When using an online system that simplifies the tracking process, data automatically populates from incident reports into the required forms. There is little to no additional effort necessary to ensure all forms are properly filled out and submitted. Information is simply logged as an incident, populated into Form 301 automatically, and again pulled into form 300A.
How to Report
Using Form 301, all employers are required to notify OSHA in the event of a work-related death within 8 hours. Inpatient hospitalization, amputation, or loss of an eye must be reported to OSHA within 24 hours. Record the employee affected and time, date, and location of the incident.
From here, establishments may fill out the Injury and Illness Incident Report and submit it electronically to OSHA through the Injury Tracking Application.
The database of information assembled by simple data entry at the time of an incident eliminates the confusion of multiple forms and what their purposes are. With an automatic tracking and reporting system, companies can record a one-time incident into the system. Again, all information collected throughout the year populates into the appropriate forms automatically when it comes time to report. Required forms can then simply be submitted to OSHA in a hassle-free manner. That reduces the amount of necessary steps significantly. In fact, rather than a multi-step reporting process, establishments can report information once and take the headache out of tracking injuries and illnesses.
Just as when an employee is injured on the job, it’s unfortunate when your company is fined for not adhering to health and safety guidelines. Companies may also be fined for not appropriately tracking and reporting injuries and illnesses. Click here to see what penalties you could face if OSHA requirements are neglected.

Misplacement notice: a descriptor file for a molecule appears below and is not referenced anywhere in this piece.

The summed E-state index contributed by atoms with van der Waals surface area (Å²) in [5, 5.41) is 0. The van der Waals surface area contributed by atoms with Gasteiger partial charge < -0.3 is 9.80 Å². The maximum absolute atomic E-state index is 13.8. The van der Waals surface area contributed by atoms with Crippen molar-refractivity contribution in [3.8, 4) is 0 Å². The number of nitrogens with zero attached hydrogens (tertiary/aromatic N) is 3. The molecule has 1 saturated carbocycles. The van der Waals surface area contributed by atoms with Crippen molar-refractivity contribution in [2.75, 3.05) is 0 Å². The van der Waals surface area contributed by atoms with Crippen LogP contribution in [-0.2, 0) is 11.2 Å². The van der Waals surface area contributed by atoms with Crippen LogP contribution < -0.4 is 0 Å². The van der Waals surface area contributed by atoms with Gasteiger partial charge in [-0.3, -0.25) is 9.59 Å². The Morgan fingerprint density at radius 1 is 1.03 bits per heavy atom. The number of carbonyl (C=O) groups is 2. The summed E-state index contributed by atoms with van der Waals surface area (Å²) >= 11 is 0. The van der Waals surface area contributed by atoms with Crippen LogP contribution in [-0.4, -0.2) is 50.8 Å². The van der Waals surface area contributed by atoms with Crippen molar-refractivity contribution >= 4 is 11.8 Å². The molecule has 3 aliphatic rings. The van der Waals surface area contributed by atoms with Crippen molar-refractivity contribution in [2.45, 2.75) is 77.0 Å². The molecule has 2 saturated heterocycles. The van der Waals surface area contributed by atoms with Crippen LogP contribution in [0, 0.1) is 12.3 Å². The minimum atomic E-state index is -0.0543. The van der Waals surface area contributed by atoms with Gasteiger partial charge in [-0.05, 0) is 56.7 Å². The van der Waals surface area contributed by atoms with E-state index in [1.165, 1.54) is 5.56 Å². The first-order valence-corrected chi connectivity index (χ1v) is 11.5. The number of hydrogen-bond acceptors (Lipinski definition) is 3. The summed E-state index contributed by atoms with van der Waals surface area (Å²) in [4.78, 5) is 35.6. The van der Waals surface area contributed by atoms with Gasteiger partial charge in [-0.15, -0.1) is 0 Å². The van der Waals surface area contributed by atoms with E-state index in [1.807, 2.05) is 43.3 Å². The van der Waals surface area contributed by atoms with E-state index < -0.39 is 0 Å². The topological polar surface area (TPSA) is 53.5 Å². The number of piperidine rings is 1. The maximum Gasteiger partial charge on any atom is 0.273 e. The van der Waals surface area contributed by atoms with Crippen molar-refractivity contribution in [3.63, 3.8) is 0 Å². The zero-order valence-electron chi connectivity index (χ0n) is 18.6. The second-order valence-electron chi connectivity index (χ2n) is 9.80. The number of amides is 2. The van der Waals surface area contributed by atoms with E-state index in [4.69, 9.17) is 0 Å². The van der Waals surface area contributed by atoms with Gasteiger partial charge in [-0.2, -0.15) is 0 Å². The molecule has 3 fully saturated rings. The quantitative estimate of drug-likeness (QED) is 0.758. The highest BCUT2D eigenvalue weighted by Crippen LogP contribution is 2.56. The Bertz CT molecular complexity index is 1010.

How can penalties for inconsistencies, inaccuracies, and delayed submissions be avoided? It’s simple. At the risk of sounding like a broken record, using an online system can make these pitfalls a thing of the past. Alerts of inaccuracies in information ensure data is always submitted correctly. It can sometimes be as simple as a clerical error - a misspelling or inversion of numbers, for example - but these mistakes can significantly cost companies.
To reduce the possibility of injury or death altogether, online training programs can be utilized - especially in high-risk industries.
Going For Gold
When an employee is injured on the job, it’s no laughing matter. There are, first and foremost, concerns for the employee’s health and wellness. Not to mention, there are countless legal, financial, and safety obligations that arise from a such a serious situation, as well as penalties associated with missteps. We’re all human and sometimes accidents happen, but with an automated tracking and reporting system, you’ll be well-equipped to properly track and report worker’s compensation, prevent future mishaps, and ultimately win at OSHA.
How APS Can Help
APS is a simplified, unified, and cloud-based platform that consolidates all employee data in an easy-to-use database. All employee information regarding contact and Social Security information, healthcare providers, emergency contacts, and insurance coverage is stored securely. APS’s efficient and user-friendly dashboard promotes visibility and accessibility for all administrators to view OSHA incidents quickly and easily. The system makes incident tracking simple. Auto-populating data ensures accurate information and eliminates steps for those administrators tasked with tracking and reporting OSHA forms at year-end and reduces risk of error. Additionally, our system automatically formats and prints OSHA-required forms establishments must physically post to maintain safety and health standards in the workplace as well as provides an online training suite to reduce hazardous activity and avoid occupational accidents.
For more information, please visit www.apspayroll.com or call 855-945-7921.